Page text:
But is there any reason why we are getting this line-up from Nintendo?

Even if my goal here isn't to seek for explanations -I didn't intended to keep dragging this for so long- just a couple words on the Why?
There are only two explanations: Either it's intended by Nintendo, or it's not.

Emily Rodgers already advanced her theory about Nintendo wanting to let more space for the few third party publisher games present at launch. It's a viable theory, although unlike everything we've seen from Nintendo for the last years, I mean actually caring that much about 3rd parties, and not theorizing anymore about "software drive hardware, and it's Nintendo's job to do that before 3rd party comes".

My opinion, and maybe the most possible and simple explanation, is far more pessimist than Emily's "it's on purpose, for 3rd party pubs".
Delaying the Switch for 3 months and missing the holiday period already -and officially- implied they had hard time with software development, which is all but a good sign. Again, after Wii U's HD development shift. The new "NX" architecture or OS or API however you want to refers to is brand new, and it's understandable delays may occurs for part or even all the product line.

In any case, I don't understand how a game like Splatoon 2 isn't ready for March, when even if it's branded as a full sequel, it's also very close to a Wii U enhanced port of some sort, and we already know it's shipping in the same way than the first game, with timely updates.
The transition is done, I will conclude with the slighty changed but better line-up I would have hoped for the greater good.

Splatoon 2 should have been at launch

What to change -let's be realistic too- from this bland line-up, to something that would have positively received, and possibly enhance the chances of success for the Switch?
Outside the necessary and great but still cross-gen Breath of the Wild, the new IP ARMS, the concept demo 1-2 Switch and the Wii U port Mario Kart, the title I keep looking at is the new Splatoon sequel.

Of course, if it was possible, another lesser game would have been welcome during the launch window (the other purple "A slot"), most like Nintendo achieved once with the Wii.

But Splatoon 2 solves several shortcomings by itself within the current Switch library.

1-2 Switch will probably be a nice casual, local multiplayer experience, and Zelda is a great solo game, but what's more if you are not interested in one of those titles, or just happen to finish Zelda in a couple weeks?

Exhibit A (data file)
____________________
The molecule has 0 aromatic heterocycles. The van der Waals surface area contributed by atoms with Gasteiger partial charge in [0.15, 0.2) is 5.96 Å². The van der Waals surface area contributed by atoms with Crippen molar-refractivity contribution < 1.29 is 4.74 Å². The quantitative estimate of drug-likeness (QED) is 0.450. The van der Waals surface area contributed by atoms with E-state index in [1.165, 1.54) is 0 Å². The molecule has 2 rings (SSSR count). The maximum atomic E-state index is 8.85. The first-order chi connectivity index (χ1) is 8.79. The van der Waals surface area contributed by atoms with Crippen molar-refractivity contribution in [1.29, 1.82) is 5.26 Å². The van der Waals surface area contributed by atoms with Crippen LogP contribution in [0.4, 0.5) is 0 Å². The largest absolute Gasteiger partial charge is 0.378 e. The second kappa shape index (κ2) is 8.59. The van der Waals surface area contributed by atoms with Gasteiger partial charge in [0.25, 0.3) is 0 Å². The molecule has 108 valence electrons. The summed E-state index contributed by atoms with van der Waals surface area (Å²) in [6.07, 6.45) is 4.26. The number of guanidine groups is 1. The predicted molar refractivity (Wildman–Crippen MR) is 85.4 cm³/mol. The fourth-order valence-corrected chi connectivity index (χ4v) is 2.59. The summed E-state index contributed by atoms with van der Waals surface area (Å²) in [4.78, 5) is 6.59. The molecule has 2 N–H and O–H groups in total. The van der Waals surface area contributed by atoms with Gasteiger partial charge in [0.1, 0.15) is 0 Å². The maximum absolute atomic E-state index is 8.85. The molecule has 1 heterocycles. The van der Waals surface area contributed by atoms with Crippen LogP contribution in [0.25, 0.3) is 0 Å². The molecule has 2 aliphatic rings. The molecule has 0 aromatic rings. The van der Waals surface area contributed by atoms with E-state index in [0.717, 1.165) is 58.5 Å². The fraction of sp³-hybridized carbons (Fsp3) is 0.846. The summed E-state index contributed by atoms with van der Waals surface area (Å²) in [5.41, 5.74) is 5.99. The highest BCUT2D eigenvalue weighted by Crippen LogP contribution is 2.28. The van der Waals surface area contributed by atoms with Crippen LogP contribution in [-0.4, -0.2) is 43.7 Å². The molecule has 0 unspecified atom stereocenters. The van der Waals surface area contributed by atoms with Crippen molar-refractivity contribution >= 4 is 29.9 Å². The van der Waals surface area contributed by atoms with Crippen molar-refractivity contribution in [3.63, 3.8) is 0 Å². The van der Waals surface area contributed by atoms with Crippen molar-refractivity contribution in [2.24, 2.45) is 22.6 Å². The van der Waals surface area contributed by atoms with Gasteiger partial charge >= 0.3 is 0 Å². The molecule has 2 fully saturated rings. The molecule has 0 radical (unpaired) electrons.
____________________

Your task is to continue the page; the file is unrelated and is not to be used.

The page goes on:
Splatoon 2 is on the opposite an online multiplayer game. Of course, I do realize that Mario achieve that in the current line-up, but as a Wii U port with a late March release, it achieve a lesser impact than a potential Splatoon sequel on launch day.

Beyond that, there is a wasted opportunity to build a true "Switch community" around Splatoon 2, community who has been very lively on Wii U, with the help of the late miiverse. That kind of online momentum (always useful when establishing a new console with a new brand) now relies only on a screenshot sharing button.

Last but not least, Splatoon 2 will use the same regular updates. Back at the original, it was sometimes badly perceived that the game was shipped 'unfinished" until more stages and multiplayer modes were included. Since then, this became a bad trend in the videogame industry (Final Fantasy XV...) and it will surely be noted as such when Splatoon 2 will release.
If that game was present at launch, however, it would have turned into a pro: Regular updates after the launch day will easily provide the feel of constant novelty, forcing early adopters to continue playing the regular Splatoon updates, even without a new game release.
And overall, maintaining the impression of a healthy and fresh ecosystem.

To conclude, with the ressources of a company like Nintendo, and the 2 to 3 years development cycle of a game like Splatoon, I believe it was possible to make that game ready for a day one release. This is in my opinion with this mismanagement that the weak line-up become a true disapointment.
More ressources could have been allocated to the sequel before/alongside the last batch of Splatoon Wii U updates between Januray and July 2016 - Last summer have seen the last content update, one year before the slated release for Splatoon 2. Maybe it would have been better for the Switch to cut short in March, one year before the new console release, and earn those tiny but precious 4 months of time.